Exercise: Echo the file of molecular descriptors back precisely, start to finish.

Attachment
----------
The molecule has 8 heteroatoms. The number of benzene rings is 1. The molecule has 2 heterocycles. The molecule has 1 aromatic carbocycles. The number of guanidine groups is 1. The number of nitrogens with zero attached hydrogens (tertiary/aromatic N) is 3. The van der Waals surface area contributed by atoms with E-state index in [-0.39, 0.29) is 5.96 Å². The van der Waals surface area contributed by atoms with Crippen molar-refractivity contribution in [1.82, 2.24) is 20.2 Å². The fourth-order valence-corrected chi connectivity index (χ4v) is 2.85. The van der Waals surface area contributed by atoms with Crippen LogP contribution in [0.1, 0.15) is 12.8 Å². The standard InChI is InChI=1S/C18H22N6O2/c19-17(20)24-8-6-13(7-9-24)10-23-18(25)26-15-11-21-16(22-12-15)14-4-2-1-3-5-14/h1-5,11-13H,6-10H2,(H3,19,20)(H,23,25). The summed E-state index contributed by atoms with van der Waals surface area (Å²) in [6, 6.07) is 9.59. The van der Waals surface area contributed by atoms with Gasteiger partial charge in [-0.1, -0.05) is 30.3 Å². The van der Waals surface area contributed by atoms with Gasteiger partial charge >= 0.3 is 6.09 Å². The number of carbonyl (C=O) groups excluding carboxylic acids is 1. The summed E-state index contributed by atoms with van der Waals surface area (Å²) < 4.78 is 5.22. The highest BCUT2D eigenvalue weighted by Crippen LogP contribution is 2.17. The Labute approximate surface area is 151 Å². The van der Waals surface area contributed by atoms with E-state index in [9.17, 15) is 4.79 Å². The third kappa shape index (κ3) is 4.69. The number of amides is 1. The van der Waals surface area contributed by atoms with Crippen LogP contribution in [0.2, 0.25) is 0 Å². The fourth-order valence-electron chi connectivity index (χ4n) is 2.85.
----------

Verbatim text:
The molecule has 8 heteroatoms. The number of benzene rings is 1. The molecule has 2 heterocycles. The molecule has 1 aromatic carbocycles. The number of guanidine groups is 1. The number of nitrogens with zero attached hydrogens (tertiary/aromatic N) is 3. The van der Waals surface area contributed by atoms with E-state index in [-0.39, 0.29) is 5.96 Å². The van der Waals surface area contributed by atoms with Crippen molar-refractivity contribution in [1.82, 2.24) is 20.2 Å². The fourth-order valence-corrected chi connectivity index (χ4v) is 2.85. The van der Waals surface area contributed by atoms with Crippen LogP contribution in [0.1, 0.15) is 12.8 Å². The standard InChI is InChI=1S/C18H22N6O2/c19-17(20)24-8-6-13(7-9-24)10-23-18(25)26-15-11-21-16(22-12-15)14-4-2-1-3-5-14/h1-5,11-13H,6-10H2,(H3,19,20)(H,23,25). The summed E-state index contributed by atoms with van der Waals surface area (Å²) in [6, 6.07) is 9.59. The van der Waals surface area contributed by atoms with Gasteiger partial charge in [-0.1, -0.05) is 30.3 Å². The van der Waals surface area contributed by atoms with Gasteiger partial charge >= 0.3 is 6.09 Å². The number of carbonyl (C=O) groups excluding carboxylic acids is 1. The summed E-state index contributed by atoms with van der Waals surface area (Å²) < 4.78 is 5.22. The highest BCUT2D eigenvalue weighted by Crippen LogP contribution is 2.17. The Labute approximate surface area is 151 Å². The van der Waals surface area contributed by atoms with E-state index in [9.17, 15) is 4.79 Å². The third kappa shape index (κ3) is 4.69. The number of amides is 1. The van der Waals surface area contributed by atoms with Crippen LogP contribution in [0.2, 0.25) is 0 Å². The fourth-order valence-electron chi connectivity index (χ4n) is 2.85.